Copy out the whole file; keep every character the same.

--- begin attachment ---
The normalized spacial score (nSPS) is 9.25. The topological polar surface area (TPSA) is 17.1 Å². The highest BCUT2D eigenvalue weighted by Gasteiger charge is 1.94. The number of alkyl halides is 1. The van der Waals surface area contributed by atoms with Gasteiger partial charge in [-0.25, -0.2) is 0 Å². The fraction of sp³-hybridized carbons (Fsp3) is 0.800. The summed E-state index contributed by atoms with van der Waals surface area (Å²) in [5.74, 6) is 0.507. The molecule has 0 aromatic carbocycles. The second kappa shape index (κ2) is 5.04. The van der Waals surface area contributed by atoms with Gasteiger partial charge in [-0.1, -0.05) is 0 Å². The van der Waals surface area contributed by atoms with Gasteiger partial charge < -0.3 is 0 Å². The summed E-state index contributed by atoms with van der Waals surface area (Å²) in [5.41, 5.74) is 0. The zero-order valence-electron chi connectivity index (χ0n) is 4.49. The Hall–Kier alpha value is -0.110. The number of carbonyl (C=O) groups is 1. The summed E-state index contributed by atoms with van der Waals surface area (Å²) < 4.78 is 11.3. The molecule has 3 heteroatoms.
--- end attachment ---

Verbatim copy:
The normalized spacial score (nSPS) is 9.25. The topological polar surface area (TPSA) is 17.1 Å². The highest BCUT2D eigenvalue weighted by Gasteiger charge is 1.94. The number of alkyl halides is 1. The van der Waals surface area contributed by atoms with Gasteiger partial charge in [-0.25, -0.2) is 0 Å². The fraction of sp³-hybridized carbons (Fsp3) is 0.800. The summed E-state index contributed by atoms with van der Waals surface area (Å²) in [5.74, 6) is 0.507. The molecule has 0 aromatic carbocycles. The second kappa shape index (κ2) is 5.04. The van der Waals surface area contributed by atoms with Gasteiger partial charge in [-0.1, -0.05) is 0 Å². The van der Waals surface area contributed by atoms with Gasteiger partial charge < -0.3 is 0 Å². The summed E-state index contributed by atoms with van der Waals surface area (Å²) in [5.41, 5.74) is 0. The zero-order valence-electron chi connectivity index (χ0n) is 4.49. The Hall–Kier alpha value is -0.110. The number of carbonyl (C=O) groups is 1. The summed E-state index contributed by atoms with van der Waals surface area (Å²) < 4.78 is 11.3. The molecule has 3 heteroatoms.